Quinns Rocks residents remember a time when they could swing from monkey bars and look out to the ocean.
But severe storms this winter forced the City of Wanneroo to demolish the playground at the popular Quinns beach foreshore.
"The erosion has come so far back they had to remove the playground for safety reasons," long-time resident Natalie Sangalli said.
"We have lost 100m in 30 years and the beach is eroding at least one metre every year."
Ms Sangalli spearheads the Save Our Foreshore Quinns Beach group, which has called on authorities to restore the foreshore to its original beauty.
More than 2000 group members signed a petition, tabled in State Parliament on Tuesday, urgently seeking a long-term strategy to resolve degradation along the Quinns Rocks coast.
Some members claim developments such as Mindarie Marina and coastal groynes interfere with ocean currents and worsen erosion.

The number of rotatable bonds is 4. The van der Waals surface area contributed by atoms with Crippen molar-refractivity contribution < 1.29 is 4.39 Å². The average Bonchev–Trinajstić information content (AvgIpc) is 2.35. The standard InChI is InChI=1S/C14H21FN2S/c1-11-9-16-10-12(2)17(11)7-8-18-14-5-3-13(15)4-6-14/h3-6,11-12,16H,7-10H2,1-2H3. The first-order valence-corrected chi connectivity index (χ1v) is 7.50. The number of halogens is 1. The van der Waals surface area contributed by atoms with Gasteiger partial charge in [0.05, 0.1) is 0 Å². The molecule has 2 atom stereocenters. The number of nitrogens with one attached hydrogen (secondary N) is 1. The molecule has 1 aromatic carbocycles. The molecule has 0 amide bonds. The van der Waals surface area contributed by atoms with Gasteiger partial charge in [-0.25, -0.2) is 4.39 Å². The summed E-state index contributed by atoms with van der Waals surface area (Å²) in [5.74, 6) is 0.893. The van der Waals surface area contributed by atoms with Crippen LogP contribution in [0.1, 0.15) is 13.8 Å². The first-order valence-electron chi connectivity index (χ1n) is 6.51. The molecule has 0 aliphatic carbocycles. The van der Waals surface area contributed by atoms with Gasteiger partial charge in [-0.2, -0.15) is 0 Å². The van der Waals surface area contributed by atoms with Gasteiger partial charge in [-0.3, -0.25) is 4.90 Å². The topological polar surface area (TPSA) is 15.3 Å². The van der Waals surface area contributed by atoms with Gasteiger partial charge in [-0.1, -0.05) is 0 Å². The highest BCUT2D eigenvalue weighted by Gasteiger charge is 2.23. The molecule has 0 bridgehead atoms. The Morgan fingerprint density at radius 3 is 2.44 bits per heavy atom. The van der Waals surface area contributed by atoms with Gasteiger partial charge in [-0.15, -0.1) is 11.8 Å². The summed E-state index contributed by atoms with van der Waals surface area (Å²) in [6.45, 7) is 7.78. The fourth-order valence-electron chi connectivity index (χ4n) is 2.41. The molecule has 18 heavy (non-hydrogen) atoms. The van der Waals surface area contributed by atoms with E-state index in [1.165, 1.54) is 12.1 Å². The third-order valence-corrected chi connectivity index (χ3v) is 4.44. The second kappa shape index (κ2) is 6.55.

Curtin University professor of applied geology Lindsay Collins said though he had not seen the specific problem, a careful study of the issues at Quinns beach was required. "The severity of the storms in winter will often determine how serious a coastal erosion problem might become," he said.
The State Planning Strategy changed earlier this year to stipulate developments should not occur within 100m of the coast.
Professor Collins said developments within this zone, including houses, groynes and other structures, could interfere with natural processes.
Locals say when Quinns Rocks was first developed in 1958, more than 100m separated the street and ocean. "Now it is close to 15m," Ms Sangalli said.
Residents along the foreshore voiced concerns about the ocean reaching their houses, metres from the playground.
The playground was removed late last month and the beach was closed to remove washed-up seaweed.
Authorities are expected to release a comprehensive study on the future of the Quinns Rocks coast- line next month.